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By Lucy Bayly

The case for raising the short-term interest rate “has strengthened in recent months,” said Federal Reserve Chair Janet Yellen at Friday’s much-anticipated Kansas City Fed economic symposium in Jackson Hole, Wyoming.

Following the news, the Dow Jones industrial average jumped by 102 points, the S&P 500 gained 14 points, and the Nasdaq rose to 5,251.

US Federal Reserve chair Janet Yellen testifies before the House Financial Services Committee on Capitol Hill in Washington, DC, on February 10, 2016.NICHOLAS KAMM / AFP - Getty Images

The Federal Open Market Committee “continues to anticipate that gradual increases in the federal funds rate will be appropriate over time to achieve and sustain employment and inflation near our statutory objectives,” Yellen said.

The Fed Chair stopped short of confirming that a September rate hike is off the table.

"In light of the continued solid performance of the labor market and our outlook for economic activity and inflation, I believe the case for an increase in the federal funds rate has strengthened in recent months," she wrote in prepared remarks.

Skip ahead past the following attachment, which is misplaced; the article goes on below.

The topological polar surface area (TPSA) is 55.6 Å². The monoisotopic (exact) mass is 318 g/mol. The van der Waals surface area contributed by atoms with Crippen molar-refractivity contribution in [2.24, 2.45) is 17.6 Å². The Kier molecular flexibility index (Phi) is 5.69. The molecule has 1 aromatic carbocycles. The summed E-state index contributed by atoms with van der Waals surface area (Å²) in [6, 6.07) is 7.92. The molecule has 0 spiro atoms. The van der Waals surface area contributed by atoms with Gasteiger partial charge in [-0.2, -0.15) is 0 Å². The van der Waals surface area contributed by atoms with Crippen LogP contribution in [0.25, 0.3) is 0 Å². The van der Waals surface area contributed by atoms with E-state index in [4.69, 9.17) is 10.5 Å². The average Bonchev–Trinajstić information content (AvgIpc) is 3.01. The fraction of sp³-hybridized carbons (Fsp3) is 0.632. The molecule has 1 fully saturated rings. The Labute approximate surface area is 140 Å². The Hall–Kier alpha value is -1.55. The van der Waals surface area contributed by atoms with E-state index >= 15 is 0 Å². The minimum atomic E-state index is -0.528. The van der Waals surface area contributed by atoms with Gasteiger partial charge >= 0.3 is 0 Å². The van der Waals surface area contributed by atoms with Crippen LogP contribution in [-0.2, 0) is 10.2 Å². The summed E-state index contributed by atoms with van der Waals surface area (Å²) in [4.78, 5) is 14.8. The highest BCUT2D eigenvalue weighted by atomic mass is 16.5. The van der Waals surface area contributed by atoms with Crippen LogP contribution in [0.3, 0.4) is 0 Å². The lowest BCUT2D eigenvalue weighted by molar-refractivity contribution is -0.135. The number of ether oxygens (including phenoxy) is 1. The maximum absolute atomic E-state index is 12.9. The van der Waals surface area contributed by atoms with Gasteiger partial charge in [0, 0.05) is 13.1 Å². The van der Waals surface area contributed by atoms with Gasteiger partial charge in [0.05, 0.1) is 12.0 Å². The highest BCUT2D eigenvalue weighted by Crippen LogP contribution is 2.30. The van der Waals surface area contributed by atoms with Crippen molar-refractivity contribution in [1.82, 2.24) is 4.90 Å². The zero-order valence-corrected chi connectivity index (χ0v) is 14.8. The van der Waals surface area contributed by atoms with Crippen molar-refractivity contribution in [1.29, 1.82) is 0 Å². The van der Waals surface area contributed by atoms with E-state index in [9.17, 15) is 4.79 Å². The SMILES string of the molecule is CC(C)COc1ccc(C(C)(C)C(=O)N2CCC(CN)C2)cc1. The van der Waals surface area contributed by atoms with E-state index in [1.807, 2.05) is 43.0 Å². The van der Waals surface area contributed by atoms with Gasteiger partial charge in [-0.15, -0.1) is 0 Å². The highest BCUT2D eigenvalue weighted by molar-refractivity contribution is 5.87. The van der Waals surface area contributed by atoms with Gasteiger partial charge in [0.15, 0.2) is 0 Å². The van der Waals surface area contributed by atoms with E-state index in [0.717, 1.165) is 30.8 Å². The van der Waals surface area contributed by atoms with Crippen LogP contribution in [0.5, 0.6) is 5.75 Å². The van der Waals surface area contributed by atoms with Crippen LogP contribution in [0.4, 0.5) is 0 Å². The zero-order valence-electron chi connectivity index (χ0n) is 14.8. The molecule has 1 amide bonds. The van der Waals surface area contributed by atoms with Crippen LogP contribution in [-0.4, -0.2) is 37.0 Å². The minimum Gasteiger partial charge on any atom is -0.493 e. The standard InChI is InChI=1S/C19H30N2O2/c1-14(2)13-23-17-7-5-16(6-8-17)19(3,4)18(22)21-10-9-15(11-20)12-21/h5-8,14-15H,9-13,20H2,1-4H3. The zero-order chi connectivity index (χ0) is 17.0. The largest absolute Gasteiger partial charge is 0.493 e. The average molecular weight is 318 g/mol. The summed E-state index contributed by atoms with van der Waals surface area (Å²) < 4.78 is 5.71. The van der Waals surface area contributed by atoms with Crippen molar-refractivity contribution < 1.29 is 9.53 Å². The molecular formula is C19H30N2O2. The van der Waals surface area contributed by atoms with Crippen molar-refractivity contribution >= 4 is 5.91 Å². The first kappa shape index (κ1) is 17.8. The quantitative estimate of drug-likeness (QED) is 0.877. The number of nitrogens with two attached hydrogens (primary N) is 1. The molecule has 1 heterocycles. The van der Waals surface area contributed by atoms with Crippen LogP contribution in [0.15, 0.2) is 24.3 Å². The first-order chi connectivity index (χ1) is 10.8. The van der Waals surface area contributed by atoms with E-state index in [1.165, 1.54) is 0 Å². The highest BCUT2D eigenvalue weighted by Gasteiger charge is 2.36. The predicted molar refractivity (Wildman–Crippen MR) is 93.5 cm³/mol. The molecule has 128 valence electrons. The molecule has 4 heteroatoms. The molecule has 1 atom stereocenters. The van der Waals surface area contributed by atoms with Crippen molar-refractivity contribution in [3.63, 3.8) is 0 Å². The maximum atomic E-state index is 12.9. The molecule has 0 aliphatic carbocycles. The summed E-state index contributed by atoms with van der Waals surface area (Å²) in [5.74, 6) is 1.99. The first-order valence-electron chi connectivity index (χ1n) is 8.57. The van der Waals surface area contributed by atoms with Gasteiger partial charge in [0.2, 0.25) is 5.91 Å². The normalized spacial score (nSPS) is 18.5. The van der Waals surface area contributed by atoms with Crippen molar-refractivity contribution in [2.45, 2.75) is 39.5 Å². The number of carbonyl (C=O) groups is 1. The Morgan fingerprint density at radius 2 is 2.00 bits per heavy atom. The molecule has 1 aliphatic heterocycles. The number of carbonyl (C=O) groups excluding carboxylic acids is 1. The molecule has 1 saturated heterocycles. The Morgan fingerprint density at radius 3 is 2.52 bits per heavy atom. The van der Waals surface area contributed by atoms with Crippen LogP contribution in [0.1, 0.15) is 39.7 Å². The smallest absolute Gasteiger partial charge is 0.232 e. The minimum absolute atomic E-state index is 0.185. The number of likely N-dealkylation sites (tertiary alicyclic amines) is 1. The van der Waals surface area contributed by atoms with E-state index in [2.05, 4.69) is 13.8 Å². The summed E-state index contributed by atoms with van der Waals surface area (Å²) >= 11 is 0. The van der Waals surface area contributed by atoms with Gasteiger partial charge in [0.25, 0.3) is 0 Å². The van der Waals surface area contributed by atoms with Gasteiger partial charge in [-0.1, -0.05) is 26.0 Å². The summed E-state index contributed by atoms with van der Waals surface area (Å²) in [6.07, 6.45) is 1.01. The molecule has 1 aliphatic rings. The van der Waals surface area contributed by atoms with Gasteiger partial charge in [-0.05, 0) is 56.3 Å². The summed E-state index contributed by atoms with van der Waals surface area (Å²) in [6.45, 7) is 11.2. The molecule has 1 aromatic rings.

Though Wall Street has mainly caught its breath after the whirlwind of Brexit, markets remain cautious amid the ongoing U.S. Presidential election and had been eagerly awaiting a sign on the crucial issue of a rate hike, placing the chance at 55 percent by December, according to CME Group's FedWatch.

New York Fed President William Dudley signaled last week that it would be “appropriate” for the Fed to hike rates as soon as September; and on Friday morning, Atlanta Fed President Dennis Lockhart told Bloomberg TV, "I can see two rate hikes as possible when I look at the calendar. We have three more (policy-making) meetings this year, so that's possible.”

Yellen’s widely anticipated speech came at the end of a particularly slow month that saw strong job growth — but stagnant wages.

“While economic growth has not been rapid, it has been sufficient to generate further improvement in the labor market,” said Yellen.

Since 2008 the Fed kept rates close to zero, but pushed them up by 0.25 percent in December 2015.